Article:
There has been no change in the individual tax rates since 2017-18. While the simplified personal tax regime was introduced effective FY 2020-21, the tax rate did not undergo a change. Asked about the top income tax relief measures that the government can take, most participants said that revising income tax slabs with the 30% tax slab at income of above Rs 20 lakh (as against current Rs 10 Lakhs) should be considered in Union Budget 2023.
Income Tax Slabs 2023-24: A case for revision
The highest slab rate for an individual taxpayer is currently pegged at 42.744% which is significantly higher than the corporate tax rate of 25%. “Clearly there is a need to align the individual tax rates with corporate tax rates. One may expect that the highest tax slab rates be reduced from 30% to 25% and/or the applicable slab for 30% tax rate be increased from Rs 10,00,000 to Rs 20,00,000,” says Saraswathi Kasturirangan, Partner at Deloitte India.
“Resident individuals with taxable income up to Rs 5 lakhs are not subject to tax while those exceeding Rs 5 lakhs directly fall into the 20% tax bracket if opting for regular tax regime. Hence the need to rationalise tax slabs as well,” she says.
As seen in the table above, under the regular tax regime, if such a change is effected, then individual taxpayers can save up to Rs 104,000/- (without considering surcharge).
Time to tax super rich? Why income tax slabs, exemptions need revision
Section 80C and standard deduction: Hike limits
Some of the other top income tax expectations of the common man include a hike in the Section 80C limit from Rs 1.5 lakh and an increase in the standard deduction from Rs 50,000 to Rs 1 lakh.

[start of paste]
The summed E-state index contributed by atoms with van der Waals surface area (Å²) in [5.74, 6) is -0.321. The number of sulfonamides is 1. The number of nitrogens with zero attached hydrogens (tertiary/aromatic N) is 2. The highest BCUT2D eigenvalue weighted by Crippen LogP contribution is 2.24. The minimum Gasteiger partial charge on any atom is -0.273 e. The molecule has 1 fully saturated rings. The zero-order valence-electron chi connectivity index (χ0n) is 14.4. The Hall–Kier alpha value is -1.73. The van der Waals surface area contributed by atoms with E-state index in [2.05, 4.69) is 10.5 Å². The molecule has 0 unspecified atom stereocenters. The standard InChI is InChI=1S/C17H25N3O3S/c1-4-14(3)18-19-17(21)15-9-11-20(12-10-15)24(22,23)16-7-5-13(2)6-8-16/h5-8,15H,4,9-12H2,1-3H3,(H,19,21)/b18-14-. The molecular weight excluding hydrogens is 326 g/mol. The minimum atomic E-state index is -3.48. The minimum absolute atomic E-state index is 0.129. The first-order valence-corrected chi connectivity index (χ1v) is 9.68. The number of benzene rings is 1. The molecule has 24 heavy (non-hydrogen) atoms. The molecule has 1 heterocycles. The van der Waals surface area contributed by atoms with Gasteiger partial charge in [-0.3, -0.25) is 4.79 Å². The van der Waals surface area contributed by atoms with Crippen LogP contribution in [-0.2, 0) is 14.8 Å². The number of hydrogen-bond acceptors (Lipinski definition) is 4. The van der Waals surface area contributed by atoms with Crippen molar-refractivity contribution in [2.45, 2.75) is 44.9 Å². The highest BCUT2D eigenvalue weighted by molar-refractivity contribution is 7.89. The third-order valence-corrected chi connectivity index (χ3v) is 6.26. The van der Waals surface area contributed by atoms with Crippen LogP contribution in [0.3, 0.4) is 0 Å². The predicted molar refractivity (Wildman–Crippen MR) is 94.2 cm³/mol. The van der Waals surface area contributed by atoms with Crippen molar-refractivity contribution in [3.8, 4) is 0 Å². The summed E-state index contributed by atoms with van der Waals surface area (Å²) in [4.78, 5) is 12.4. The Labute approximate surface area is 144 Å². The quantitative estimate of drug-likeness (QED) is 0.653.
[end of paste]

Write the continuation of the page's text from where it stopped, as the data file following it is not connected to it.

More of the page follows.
As seen in the tables above, an individual earning Rs 25 lakh can save up to Rs 31,200/- if the Section 80C limit is hiked to Rs 2.5 lakh. Similarly, if the standard deduction is hiked to Rs 1 lakh, then a salaried taxpayer earning Rs 25 lakh can save up to Rs 15,600/- additional in tax outgo.
New Income Tax Regime
Interestingly, while the government introduced a new income tax regime with lower tax rates, for over 60% participants the old tax regime works while filing tax returns. Over 20% are waiting for a newer regime and only 18.75% opt for the new tax regime.
An individual may avail lower tax rates under simplified tax regime, but has to forego exemptions and deductions such as house rent allowance, leave travel concession, interest on house property, deduction under section 80 C and 80D amongst others.
Over 69% respondents believe that the new tax regime can be made lucrative by triggering the 30% tax rate at income beyond Rs 25 lakh, instead of Rs 15 lakh at present.
According to Saraswathi, there is a strong need for lowering tax rates under the simplified tax regime, to make it attractive. “Given that the corporate tax rate was reduced to 25% before doing away with deductions and exemptions, there is a case for lowering the maximum marginal tax rate under this regime to 25%,” she says.
For a salaried taxpayer earning Rs 25 lakh, if the new income tax regime sees a revision in tax slabs as proposed in the table above, the savings would be up to Rs 65,000/-
Common Income Tax Return Filing Form
The CBDT recently issued a draft circular proposing a common ITR form which subsumes ITR-1 to ITR-6. ITR-7 is proposed to be kept separate while ITR-1 and ITR-4 will continue to be available. Over 71% of the TOI-Deloitte Survey respondents were not aware of such a move being considered.
Asked whether a common ITR form will ease the compliance burden, over 53% participants believed it would.